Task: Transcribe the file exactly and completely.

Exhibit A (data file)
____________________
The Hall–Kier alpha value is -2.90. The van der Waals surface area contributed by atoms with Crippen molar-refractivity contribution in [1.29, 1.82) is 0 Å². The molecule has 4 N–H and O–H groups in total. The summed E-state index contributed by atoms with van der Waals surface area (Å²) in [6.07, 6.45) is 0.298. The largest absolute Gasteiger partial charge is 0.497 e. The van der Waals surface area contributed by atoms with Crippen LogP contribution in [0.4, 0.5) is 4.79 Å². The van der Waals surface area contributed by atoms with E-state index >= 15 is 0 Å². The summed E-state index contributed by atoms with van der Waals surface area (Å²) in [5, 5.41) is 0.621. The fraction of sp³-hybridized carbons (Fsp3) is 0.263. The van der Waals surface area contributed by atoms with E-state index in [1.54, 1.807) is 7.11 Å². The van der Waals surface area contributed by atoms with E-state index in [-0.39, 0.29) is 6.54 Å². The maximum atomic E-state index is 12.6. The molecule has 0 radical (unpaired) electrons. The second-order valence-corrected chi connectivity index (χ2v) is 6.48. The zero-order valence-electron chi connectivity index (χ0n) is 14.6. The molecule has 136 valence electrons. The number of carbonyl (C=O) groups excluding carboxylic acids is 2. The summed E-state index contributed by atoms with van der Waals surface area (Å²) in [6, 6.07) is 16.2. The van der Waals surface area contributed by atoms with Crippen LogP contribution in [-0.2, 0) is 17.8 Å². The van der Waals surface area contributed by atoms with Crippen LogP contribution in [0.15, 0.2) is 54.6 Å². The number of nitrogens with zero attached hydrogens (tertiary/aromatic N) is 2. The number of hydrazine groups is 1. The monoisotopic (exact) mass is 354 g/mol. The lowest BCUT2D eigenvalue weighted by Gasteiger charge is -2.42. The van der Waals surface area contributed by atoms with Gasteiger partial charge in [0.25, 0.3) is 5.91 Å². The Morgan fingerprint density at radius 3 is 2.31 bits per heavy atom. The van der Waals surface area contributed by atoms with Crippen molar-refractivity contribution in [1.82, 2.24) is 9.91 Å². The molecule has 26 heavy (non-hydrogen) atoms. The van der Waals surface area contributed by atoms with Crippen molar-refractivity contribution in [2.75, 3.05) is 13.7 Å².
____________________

The Hall–Kier alpha value is -2.90. The van der Waals surface area contributed by atoms with Crippen molar-refractivity contribution in [1.29, 1.82) is 0 Å². The molecule has 4 N–H and O–H groups in total. The summed E-state index contributed by atoms with van der Waals surface area (Å²) in [6.07, 6.45) is 0.298. The largest absolute Gasteiger partial charge is 0.497 e. The van der Waals surface area contributed by atoms with Crippen LogP contribution in [0.4, 0.5) is 4.79 Å². The van der Waals surface area contributed by atoms with E-state index >= 15 is 0 Å². The summed E-state index contributed by atoms with van der Waals surface area (Å²) in [5, 5.41) is 0.621. The fraction of sp³-hybridized carbons (Fsp3) is 0.263. The van der Waals surface area contributed by atoms with E-state index in [1.54, 1.807) is 7.11 Å². The van der Waals surface area contributed by atoms with E-state index in [-0.39, 0.29) is 6.54 Å². The maximum atomic E-state index is 12.6. The molecule has 0 radical (unpaired) electrons. The second-order valence-corrected chi connectivity index (χ2v) is 6.48. The zero-order valence-electron chi connectivity index (χ0n) is 14.6. The molecule has 136 valence electrons. The number of carbonyl (C=O) groups excluding carboxylic acids is 2. The summed E-state index contributed by atoms with van der Waals surface area (Å²) in [6, 6.07) is 16.2. The van der Waals surface area contributed by atoms with Crippen LogP contribution in [-0.2, 0) is 17.8 Å². The van der Waals surface area contributed by atoms with Crippen LogP contribution in [0.15, 0.2) is 54.6 Å². The number of nitrogens with zero attached hydrogens (tertiary/aromatic N) is 2. The number of hydrazine groups is 1. The monoisotopic (exact) mass is 354 g/mol. The lowest BCUT2D eigenvalue weighted by Gasteiger charge is -2.42. The van der Waals surface area contributed by atoms with Gasteiger partial charge in [0.25, 0.3) is 5.91 Å². The Morgan fingerprint density at radius 3 is 2.31 bits per heavy atom. The van der Waals surface area contributed by atoms with Crippen molar-refractivity contribution in [1.82, 2.24) is 9.91 Å². The molecule has 26 heavy (non-hydrogen) atoms. The van der Waals surface area contributed by atoms with Crippen molar-refractivity contribution in [2.75, 3.05) is 13.7 Å².